Thursday, April 28, 2016

X is for X-Ray Tetra

This interesting fish got its name because of its skin being so translucent you can actually see its backbone. This, along with its silvery-yellowish scales make a good camouflage when in dense vegetation or water shimmering from the reflection of the sun. Their size is only about 2 inches and they can live up to 5 years.




X-ray Tetra are small schooling fish that live in the Amazonian coastal waters of South America, more specifically near Brazil, Venezuela, Guiana and Guyana. They are able to live in fresh water and can adapt to brackish water. They are found in the section of water between the bottom and middle.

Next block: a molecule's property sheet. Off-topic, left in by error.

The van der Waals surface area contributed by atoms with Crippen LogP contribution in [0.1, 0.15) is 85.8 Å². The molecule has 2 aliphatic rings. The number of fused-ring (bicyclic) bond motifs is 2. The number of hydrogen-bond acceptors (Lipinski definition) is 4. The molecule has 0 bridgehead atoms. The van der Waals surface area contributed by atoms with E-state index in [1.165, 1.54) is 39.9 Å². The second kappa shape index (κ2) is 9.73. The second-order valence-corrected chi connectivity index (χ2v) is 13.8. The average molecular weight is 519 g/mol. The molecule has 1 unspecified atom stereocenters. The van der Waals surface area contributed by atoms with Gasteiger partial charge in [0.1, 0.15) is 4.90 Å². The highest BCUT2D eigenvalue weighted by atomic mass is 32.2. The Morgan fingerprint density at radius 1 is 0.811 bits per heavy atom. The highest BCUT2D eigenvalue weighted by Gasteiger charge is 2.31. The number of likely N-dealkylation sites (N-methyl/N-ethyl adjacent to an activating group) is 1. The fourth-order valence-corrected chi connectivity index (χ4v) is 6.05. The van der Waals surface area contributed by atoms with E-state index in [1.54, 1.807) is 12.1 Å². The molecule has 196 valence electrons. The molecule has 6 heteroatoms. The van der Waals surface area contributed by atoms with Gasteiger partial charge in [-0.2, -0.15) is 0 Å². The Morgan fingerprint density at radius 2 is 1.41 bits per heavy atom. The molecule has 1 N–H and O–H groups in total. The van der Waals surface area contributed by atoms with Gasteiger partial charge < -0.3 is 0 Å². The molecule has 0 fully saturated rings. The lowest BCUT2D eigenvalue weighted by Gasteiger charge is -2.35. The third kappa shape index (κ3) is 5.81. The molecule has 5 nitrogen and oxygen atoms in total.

Another interesting thing about the X-ray Tetra is its bony internal structure. It is a Weberian apparatus which Dictionary.com defines as 
"(in certain fishes) a chain of small bones and ligaments connecting the inner ear with the air bladder." 
It is used to pick up sound waves which accounts for their acute sense of hearing. X-ray tetra are pretty peaceful, getting along well with other species that share their space. 

Their diet consists of small crustaceans, worms and insects. The biggest threat to the X-ray Tetra is water pollution.

You can find more information about them at Wikipedia, One Kind and a-z animals.

This is Day 24 of the A to Z Blogging Challenge.

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